Omura's whales, the least known among whale species and often misidentified, have been observed in the field for the first time by an international team of biologists off the coast of Madagascar.
The study published in the Royal Society Open Science journal is the first definitive evidence and detailed descriptions of Omura's whales in the wild and the findings are thrilling for biologists, considering how little is known about this whale species.
Scientists are unsure how many Omura's whales exist, so they don't really know just how rare they are, according to the Woods Hole Oceanographic Institution.
"Over the years, there have been a small handful of possible sightings of Omura’s whales, but nothing that was confirmed," said lead author and researcher Salvatore Cerchio of the Wildlife Conservation Society, New England Aquarium (NEAQ) and Woods Hole Oceanographic Institution (WHOI).
"They appear to occur in remote regions and are difficult to find at sea because they are small--they range in length from approximately 33 to 38 feet--and do not put up a prominent blow.
"What little we knew about these whales previously came primarily from eight specimens of Omura’s whales taken in Japanese scientific whaling off the Solomon and Keeling Islands and a couple strandings of dead animals in Japan."
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For many years, these marine mammals were misidentified as Bryde’s whales due to their similar appearance--both are small tropical baleen whales with comparable dorsal fins, though Omura’s are slightly smaller in size and have unique markings with a lower jaw that is white on the right side and dark on the left.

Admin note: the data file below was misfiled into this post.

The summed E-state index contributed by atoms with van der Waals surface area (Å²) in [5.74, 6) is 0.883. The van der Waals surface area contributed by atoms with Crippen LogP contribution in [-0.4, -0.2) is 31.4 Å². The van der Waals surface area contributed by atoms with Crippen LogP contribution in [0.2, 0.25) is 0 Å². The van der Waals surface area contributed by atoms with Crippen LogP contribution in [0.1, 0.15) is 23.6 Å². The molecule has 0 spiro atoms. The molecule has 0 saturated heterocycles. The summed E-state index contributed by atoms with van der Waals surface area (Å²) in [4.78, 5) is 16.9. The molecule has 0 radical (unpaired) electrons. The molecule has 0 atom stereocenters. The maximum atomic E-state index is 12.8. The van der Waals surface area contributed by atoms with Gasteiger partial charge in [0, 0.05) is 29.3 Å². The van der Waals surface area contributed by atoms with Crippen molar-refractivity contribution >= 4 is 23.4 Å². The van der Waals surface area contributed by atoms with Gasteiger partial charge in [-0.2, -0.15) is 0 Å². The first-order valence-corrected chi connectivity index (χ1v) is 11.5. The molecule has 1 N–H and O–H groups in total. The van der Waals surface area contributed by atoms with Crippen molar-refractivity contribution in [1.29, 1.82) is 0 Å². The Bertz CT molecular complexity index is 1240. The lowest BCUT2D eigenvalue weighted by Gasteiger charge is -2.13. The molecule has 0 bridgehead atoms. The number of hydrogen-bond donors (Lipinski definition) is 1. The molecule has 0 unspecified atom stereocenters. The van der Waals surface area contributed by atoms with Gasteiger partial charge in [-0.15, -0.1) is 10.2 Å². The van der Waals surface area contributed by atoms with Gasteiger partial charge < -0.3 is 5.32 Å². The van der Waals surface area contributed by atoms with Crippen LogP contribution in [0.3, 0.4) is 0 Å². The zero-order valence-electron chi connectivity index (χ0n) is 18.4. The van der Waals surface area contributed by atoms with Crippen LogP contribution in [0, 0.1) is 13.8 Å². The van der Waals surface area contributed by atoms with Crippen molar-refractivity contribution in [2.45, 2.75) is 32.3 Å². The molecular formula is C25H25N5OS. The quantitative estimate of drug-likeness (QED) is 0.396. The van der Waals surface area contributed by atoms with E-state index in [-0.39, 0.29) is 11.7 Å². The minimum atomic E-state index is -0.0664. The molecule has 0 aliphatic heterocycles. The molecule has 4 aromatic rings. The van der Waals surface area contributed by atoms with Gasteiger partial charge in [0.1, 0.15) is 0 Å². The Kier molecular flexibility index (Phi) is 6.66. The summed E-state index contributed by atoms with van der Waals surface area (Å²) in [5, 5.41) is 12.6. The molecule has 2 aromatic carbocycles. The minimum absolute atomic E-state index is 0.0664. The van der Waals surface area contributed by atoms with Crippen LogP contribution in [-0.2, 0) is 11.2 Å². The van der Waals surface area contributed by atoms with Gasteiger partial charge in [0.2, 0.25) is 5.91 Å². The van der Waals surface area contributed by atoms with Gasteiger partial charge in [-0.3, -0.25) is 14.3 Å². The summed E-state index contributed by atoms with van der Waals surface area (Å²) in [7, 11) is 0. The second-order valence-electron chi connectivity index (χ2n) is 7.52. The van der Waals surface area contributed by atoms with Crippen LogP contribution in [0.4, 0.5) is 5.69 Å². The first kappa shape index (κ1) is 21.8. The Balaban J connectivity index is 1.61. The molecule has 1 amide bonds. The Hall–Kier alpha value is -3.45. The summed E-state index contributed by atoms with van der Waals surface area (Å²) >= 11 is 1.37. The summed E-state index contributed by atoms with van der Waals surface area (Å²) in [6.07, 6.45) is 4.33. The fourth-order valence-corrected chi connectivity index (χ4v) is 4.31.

In 2003, using genetic data from samples obtained from old whaling expeditions and a few strandings in the western tropical Pacific, scientists determined Omura’s whales were actually a distinct species. But there had been no confirmed records of sightings in the wild and little else has been known about the elusive species until now.
Cerchio and his team have been conducting field research on marine mammals off the northwest coast of Madagascar since 2007, and first spotted Omura's whales in the area in 2011. They originally believed they were Bryde's whales.
After changing study areas and sightings of these whales became more frequent, the team, in 2013, was led to believe the whales might be Omura's whales.
"At first, we thought they were Bryde's whales, an understandable mistake because of the similar size and habitat, but then with good photographs and underwater video, we noticed they more closely resembled the description of Omura's whales," Cerchio told WJMN.
"When we clearly saw that the right jaw was white, and the left jaw was black, we knew we were on to something very special. The only problem was that Omura's whales were not supposed to be in this part of the Indian Ocean. Rather, they should be in the west Pacific, near Thailand and the Phillipines."
Over the next two years, the research team observed 44 groups of Omura's whales and managed to collect skin biopsies from 18 adults. DNA confirmed they were Omura's whales.
The team hopes to produce the first population estimate for Omura's whales. Thus far, 25 individual Omura's whales have been catalogued through photographic identifications.
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